Color Theory (AKA Brian Hazard) has created synth-pop rooted in the 1980s since the 1990s — replete with Martin Gore pipes, his work has even been mistaken for new Depeche Mode material. But new album The Majesty of Our Broken Past represents his first foray fully into synthwave, a genre that is generally more ’80s-inspired than ’80s. Today, you get an exclusive opportunity to listen to the whole album two days before it’s released.
The Orange County, California-based Hazard has called Majesty a “melancholy synthwave collection” that captures the ’80s in which he grew up: “wonderful, even magical at times, yet wistfully desolate.” You’ve heard a couple of the tracks already, because they were released as singles. There’s even a video.
‘The… Music I’ve Always Wanted to Make’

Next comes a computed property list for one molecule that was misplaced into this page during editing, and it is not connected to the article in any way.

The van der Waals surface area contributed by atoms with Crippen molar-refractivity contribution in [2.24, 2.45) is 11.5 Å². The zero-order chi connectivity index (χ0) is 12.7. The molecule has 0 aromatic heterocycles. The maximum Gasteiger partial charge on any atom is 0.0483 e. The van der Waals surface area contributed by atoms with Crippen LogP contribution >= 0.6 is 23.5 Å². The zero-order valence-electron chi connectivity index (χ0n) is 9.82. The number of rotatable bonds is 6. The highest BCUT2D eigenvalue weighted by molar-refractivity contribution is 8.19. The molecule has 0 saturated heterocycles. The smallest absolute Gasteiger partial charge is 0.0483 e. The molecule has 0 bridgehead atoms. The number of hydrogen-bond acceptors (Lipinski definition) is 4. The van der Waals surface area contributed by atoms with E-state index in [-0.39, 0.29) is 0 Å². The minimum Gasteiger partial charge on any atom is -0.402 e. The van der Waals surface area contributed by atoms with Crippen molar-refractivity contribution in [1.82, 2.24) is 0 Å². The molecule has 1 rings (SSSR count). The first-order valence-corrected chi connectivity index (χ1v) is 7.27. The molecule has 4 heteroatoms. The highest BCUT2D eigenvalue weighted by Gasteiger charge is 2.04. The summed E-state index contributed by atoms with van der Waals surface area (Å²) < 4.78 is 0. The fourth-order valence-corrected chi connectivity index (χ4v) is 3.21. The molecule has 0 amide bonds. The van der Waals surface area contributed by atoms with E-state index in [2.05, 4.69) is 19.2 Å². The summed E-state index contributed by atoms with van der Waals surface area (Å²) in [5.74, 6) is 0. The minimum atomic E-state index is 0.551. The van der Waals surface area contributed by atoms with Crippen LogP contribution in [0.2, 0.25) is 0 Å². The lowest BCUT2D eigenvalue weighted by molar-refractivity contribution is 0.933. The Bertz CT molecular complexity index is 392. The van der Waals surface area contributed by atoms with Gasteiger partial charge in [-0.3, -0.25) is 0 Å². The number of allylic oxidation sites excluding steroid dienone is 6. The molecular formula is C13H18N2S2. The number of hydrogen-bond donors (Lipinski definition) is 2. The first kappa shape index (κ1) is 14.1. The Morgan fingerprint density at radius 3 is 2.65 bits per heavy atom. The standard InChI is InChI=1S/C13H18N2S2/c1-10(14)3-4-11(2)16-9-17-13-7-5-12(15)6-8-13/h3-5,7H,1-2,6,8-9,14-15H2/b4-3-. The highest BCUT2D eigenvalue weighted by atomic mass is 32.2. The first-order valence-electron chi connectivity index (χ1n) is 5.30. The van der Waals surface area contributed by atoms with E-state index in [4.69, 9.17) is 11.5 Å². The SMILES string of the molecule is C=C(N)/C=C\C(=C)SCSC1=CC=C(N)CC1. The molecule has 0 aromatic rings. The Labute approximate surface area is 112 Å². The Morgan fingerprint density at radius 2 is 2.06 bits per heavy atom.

But why synthwave, I asked him? It’s true, Hazard has always been a fan of ’80s music, including artists like Vince Clarke and his related acts and bands he can now count as mastering clients, including Heaven 17 and Information Society. Perhaps synthwave was a natural progression for his 10th album?
“Synthwave is the kind of music I’ve always wanted to make: the music of my youth,” Hazard told Vehlinggo. “But until the past year or so, I never took it all the way, because I didn’t think there was an audience for it. Instead, I fused my ’80s leanings with whatever was happening in electronic music at the time. From 2010-2016, while I was borrowing production elements from EDM, the synthwave scene grew into a movement right under my nose, and somehow I didn’t notice.”
But since 2016 he’s been able to fly his synthwave freak flag and we’ve all been better off for it. Welcome home, Brian.
Cover art for The Majesty of Our Broken Past is by scene stalwart Sam Todhunter. The album releases on Friday.